Positive Teacher-Child Interactions

“Research indicates the ways teachers interact with children is crucial in determining how children develop over time.” (Curby and Brock, 2013)


Every time an early childhood teacher and a child interact it is an opportunity to build a positive relationship. A child that feels connected to their teacher will view the classroom as a safe learning environment. A child who has negative interactions with their teacher will view the classroom as an unsafe learning environment.


Some things we know from research about positive teacher-child relationships:

They help children develop secure relationships with other adults.

They help children develop good peer relationships.

They influence a child’s social and emotional development.

They reduce the frequency of behavior problems.

They help children develop positive self-esteem.


Some simple but effective ways to nurture relationships:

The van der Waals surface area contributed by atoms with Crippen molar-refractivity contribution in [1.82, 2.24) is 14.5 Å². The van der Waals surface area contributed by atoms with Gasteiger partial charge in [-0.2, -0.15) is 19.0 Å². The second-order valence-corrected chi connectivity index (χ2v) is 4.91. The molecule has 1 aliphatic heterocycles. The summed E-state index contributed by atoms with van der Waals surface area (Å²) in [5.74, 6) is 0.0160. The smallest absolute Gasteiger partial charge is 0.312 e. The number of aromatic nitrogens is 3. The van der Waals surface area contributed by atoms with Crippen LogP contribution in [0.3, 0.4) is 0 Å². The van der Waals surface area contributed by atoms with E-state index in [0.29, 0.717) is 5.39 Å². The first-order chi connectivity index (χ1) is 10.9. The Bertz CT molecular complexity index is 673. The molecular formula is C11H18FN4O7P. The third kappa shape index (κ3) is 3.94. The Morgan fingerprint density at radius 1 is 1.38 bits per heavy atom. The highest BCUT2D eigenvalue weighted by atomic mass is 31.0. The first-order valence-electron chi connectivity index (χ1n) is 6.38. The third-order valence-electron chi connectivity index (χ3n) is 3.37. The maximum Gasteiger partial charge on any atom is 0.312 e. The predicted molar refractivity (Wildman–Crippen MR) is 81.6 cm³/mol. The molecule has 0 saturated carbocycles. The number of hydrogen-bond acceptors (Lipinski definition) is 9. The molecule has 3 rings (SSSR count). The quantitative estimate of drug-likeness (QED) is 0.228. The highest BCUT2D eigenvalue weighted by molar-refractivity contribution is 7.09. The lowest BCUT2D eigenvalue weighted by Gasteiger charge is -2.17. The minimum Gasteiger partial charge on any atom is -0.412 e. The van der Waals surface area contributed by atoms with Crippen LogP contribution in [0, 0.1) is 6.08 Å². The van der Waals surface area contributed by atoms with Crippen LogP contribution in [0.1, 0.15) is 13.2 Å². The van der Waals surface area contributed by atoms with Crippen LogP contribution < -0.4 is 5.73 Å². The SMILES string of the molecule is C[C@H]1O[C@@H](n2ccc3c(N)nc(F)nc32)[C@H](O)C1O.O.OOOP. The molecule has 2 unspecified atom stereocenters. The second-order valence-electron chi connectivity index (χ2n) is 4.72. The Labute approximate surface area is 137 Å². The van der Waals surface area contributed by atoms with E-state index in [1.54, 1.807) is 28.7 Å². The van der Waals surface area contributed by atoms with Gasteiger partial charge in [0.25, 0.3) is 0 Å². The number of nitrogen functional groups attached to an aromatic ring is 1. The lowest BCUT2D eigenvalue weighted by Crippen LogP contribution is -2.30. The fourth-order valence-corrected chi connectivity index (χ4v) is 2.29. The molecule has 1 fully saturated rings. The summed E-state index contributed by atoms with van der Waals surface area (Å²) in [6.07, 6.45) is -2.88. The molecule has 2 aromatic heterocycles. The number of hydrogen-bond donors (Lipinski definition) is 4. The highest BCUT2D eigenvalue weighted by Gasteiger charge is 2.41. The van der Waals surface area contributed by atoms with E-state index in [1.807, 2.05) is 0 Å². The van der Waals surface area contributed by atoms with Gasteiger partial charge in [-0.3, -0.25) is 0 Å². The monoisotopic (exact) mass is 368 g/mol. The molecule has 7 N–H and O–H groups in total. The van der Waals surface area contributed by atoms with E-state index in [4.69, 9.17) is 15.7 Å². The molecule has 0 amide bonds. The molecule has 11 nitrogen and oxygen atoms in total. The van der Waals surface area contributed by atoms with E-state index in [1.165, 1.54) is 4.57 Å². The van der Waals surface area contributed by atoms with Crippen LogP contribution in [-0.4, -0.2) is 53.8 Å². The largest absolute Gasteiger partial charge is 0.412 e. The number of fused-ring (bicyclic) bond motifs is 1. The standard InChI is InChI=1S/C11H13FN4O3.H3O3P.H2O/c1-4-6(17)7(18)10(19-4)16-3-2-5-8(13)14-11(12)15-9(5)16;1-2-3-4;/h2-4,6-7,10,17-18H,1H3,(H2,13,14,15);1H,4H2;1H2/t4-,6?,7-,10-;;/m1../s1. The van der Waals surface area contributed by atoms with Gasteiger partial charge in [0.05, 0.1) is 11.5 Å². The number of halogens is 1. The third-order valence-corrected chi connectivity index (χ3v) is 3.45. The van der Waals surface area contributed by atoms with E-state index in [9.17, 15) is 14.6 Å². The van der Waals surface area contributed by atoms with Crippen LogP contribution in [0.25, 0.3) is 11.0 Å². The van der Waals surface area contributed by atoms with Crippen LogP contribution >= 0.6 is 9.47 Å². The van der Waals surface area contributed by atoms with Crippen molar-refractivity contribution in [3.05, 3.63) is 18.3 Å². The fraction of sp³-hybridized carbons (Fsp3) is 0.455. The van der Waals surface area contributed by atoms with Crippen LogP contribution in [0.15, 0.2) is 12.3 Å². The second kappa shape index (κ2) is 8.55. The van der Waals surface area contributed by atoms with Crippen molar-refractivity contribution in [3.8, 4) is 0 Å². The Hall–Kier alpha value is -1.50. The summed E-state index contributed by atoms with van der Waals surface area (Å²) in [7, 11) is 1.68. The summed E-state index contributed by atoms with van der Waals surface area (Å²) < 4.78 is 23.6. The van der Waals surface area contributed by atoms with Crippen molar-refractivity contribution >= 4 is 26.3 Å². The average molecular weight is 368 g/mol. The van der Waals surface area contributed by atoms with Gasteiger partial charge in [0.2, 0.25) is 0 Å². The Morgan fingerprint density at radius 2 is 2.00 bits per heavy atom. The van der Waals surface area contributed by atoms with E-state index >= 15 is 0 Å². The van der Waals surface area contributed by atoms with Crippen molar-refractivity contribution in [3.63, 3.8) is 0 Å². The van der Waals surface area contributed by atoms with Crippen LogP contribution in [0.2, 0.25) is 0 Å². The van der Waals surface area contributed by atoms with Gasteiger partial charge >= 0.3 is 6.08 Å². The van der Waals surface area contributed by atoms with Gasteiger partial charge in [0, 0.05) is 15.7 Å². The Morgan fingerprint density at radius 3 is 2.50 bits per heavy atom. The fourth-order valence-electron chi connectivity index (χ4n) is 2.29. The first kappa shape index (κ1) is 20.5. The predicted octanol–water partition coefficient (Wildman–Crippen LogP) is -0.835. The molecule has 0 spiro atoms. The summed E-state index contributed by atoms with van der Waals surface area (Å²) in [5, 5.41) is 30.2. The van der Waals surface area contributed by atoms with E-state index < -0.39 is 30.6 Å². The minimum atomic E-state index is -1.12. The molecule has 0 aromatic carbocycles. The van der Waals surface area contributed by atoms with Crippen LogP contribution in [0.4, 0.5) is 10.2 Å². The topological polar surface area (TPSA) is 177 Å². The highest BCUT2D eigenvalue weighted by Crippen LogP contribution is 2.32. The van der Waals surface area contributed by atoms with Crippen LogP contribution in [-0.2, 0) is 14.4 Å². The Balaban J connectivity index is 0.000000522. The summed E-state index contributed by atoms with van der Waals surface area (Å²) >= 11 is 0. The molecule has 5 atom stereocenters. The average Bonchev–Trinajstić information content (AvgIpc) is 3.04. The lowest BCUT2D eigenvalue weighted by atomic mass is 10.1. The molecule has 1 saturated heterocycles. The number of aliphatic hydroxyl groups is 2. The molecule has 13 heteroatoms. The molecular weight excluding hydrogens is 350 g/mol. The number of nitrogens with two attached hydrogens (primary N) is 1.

Nonverbal gestures such as a warm smile, a wave hello, or a reassuring touch

Greet each child at the door by name

Use a calm tone of voice and body language that welcomes the child

Recognize children’s temperaments as well as their likes and dislikes

Have back and forth conversations with children about things that interest them

Acknowledge a child’s effort

Tell the child how much he or she was missed when the child misses a day

Read a child’s favorite book to the whole class


Interactions matter: What research says and what you can do! (psu.edu)


csefel.vanderbilt.edu/briefs/wwb12.pdf


NCPMI - Building Positive Relationships with Young Children


Emotional Piggy Bank (usf.edu)


Providing Positive Feedback and Encouragement (usf.edu)


Re-Connecting and Building Relationships with Infants (usf.edu)


Emerging theme: Teacher-child relationships – Early Learning Network (unl.edu)




Reference:

Curby, T. W. & Brock, L.L. (2013). Teachers’ Emotional Consistency Matters for Preschool

Children. Retrieved from:

http://curry.virginia.edu/uploads/resourceLibrary/CASTL_Research_Brief-Curby_et_al._(2013)_EED.pdf

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